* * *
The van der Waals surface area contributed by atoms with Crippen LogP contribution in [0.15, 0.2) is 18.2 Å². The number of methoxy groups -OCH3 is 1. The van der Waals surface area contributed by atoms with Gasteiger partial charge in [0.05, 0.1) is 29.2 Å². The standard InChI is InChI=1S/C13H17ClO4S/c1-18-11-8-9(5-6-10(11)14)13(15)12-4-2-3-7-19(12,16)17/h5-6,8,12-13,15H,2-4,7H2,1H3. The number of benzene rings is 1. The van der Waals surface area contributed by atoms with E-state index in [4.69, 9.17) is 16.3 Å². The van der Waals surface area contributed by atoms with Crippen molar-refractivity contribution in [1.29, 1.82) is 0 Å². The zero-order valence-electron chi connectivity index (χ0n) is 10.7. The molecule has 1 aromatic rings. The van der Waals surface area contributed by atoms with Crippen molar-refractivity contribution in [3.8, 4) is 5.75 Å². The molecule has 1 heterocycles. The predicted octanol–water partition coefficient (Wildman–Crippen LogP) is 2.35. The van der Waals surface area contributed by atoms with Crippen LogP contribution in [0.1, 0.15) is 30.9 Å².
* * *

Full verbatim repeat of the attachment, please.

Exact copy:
The van der Waals surface area contributed by atoms with Crippen LogP contribution in [0.15, 0.2) is 18.2 Å². The number of methoxy groups -OCH3 is 1. The van der Waals surface area contributed by atoms with Gasteiger partial charge in [0.05, 0.1) is 29.2 Å². The standard InChI is InChI=1S/C13H17ClO4S/c1-18-11-8-9(5-6-10(11)14)13(15)12-4-2-3-7-19(12,16)17/h5-6,8,12-13,15H,2-4,7H2,1H3. The number of benzene rings is 1. The van der Waals surface area contributed by atoms with E-state index in [4.69, 9.17) is 16.3 Å². The van der Waals surface area contributed by atoms with Crippen molar-refractivity contribution in [1.29, 1.82) is 0 Å². The zero-order valence-electron chi connectivity index (χ0n) is 10.7. The molecule has 1 aromatic rings. The van der Waals surface area contributed by atoms with Crippen molar-refractivity contribution in [3.8, 4) is 5.75 Å². The molecule has 1 heterocycles. The predicted octanol–water partition coefficient (Wildman–Crippen LogP) is 2.35. The van der Waals surface area contributed by atoms with Crippen LogP contribution in [0.1, 0.15) is 30.9 Å².